Should Dubliners opt for a directly elected mayor?

Plebiscite to be held in May on the same day as the local elections

While the plebiscite on whether or not to have a directly elected mayor is set to be held next May on the same day as the local elections, it could be as far away as 2019 before we hold elections if the local-election cycle is observed.

While the plebiscite on whether or not to have a directly elected mayor is set to be held next May on the same day as the local elections, it could be as far away as 2019 before we hold elections if the local-election cycle is observed.

Sat, Jul 27, 2013, 13:05

Former minister for the environment John Gormley was very keen indeed on having a directly elected mayor (DEM) for Dublin. No stalling consensus-building plebiscites for him, we were getting a DEM and that was that.

Current Minister Phil Hogan is not quite as gung-ho. Dubliners have been told they can have one if they want and that the choice will be theirs next year.

While the plebiscite on whether or not to have a DEM is set to be held next May on the same day as the local elections, it could be as far away as 2019 before we hold elections if the local-election cycle is observed.

The success or otherwise of the experiment will depend on two factors: what powers we give the mayor and who we get.

Three main models have been put forward. The first would be the all-powerful Bloomberg-style mayor, who appoints an executive with each member having responsibility for a different city service such as transport, housing, planning. The second model is similar but the cabinet/executive is made up of elected councillors.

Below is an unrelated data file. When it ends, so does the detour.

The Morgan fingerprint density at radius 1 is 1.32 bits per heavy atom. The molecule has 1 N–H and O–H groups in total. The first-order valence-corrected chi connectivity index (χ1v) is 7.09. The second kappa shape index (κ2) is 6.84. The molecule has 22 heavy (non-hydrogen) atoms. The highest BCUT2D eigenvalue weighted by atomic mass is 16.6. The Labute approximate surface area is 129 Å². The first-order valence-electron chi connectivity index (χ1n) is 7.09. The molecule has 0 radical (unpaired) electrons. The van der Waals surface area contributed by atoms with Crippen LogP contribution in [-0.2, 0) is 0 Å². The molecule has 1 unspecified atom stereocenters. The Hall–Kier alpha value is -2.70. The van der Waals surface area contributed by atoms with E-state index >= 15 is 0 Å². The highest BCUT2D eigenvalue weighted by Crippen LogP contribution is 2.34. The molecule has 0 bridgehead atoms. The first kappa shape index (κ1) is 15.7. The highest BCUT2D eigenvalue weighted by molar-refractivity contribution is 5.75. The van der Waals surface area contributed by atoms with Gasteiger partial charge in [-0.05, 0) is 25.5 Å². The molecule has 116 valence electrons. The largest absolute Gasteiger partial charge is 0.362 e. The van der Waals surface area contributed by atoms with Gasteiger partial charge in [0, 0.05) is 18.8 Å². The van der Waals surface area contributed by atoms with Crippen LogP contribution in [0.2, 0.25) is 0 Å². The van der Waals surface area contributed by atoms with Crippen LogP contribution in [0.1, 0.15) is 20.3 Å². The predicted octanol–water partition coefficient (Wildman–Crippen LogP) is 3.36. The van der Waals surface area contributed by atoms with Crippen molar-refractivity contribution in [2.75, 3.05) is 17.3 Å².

The final model is the purely representative mayor, essentially what we have at the moment, but for five years instead of the current one.

This would certainly be the easiest option and would accomplish much of what Dublin requires from a mayor – someone to be an ambassador for the city, attract foreign investment and oversee crucial projects.

The current blink-and-you-
miss-them mayors rarely get to see through any initiative they spearhead, such is the short duration of their stewardship.

While it is the easy option, it’s less likely to result in saving money or any real reform of local governance than the other two.

A survey by Dublin City Council published this week found that 61 per cent of respondents wanted a mayor but, surveys aside, Dubliners will vote to have one just for the pure novelty of it – sure why not give it a lash?

Well, because of Twitter/Facebook largely. There’s always a danger that people with far too much time on their hands will rally behind some nonsense candidate. On the flipside, if we can be spared wrestlers (Jesse Ventura was mayor of Brooklyn Park on his way to becoming governor of Minnesota) or stand-up comedians, social media will probably play a major part in ensuring people take an interest in the position, and even go out and vote.

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